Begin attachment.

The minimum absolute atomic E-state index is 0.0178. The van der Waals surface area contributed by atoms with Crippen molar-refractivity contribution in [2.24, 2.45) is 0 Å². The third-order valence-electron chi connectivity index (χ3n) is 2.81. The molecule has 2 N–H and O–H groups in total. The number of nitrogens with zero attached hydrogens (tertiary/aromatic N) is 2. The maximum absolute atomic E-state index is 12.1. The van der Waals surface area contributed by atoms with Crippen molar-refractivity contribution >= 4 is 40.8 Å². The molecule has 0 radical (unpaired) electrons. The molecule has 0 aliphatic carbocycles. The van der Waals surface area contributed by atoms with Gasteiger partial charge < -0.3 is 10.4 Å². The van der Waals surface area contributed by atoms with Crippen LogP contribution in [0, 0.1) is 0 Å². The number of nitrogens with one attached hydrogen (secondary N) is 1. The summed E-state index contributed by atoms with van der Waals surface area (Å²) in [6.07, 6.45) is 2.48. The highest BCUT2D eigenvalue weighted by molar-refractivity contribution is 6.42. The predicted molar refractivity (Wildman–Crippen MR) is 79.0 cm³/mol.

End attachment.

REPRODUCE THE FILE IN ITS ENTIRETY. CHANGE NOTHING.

The minimum absolute atomic E-state index is 0.0178. The van der Waals surface area contributed by atoms with Crippen molar-refractivity contribution in [2.24, 2.45) is 0 Å². The third-order valence-electron chi connectivity index (χ3n) is 2.81. The molecule has 2 N–H and O–H groups in total. The number of nitrogens with zero attached hydrogens (tertiary/aromatic N) is 2. The maximum absolute atomic E-state index is 12.1. The van der Waals surface area contributed by atoms with Crippen molar-refractivity contribution >= 4 is 40.8 Å². The molecule has 0 radical (unpaired) electrons. The molecule has 0 aliphatic carbocycles. The van der Waals surface area contributed by atoms with Gasteiger partial charge < -0.3 is 10.4 Å². The van der Waals surface area contributed by atoms with Crippen LogP contribution in [0, 0.1) is 0 Å². The number of nitrogens with one attached hydrogen (secondary N) is 1. The summed E-state index contributed by atoms with van der Waals surface area (Å²) in [6.07, 6.45) is 2.48. The highest BCUT2D eigenvalue weighted by molar-refractivity contribution is 6.42. The predicted molar refractivity (Wildman–Crippen MR) is 79.0 cm³/mol.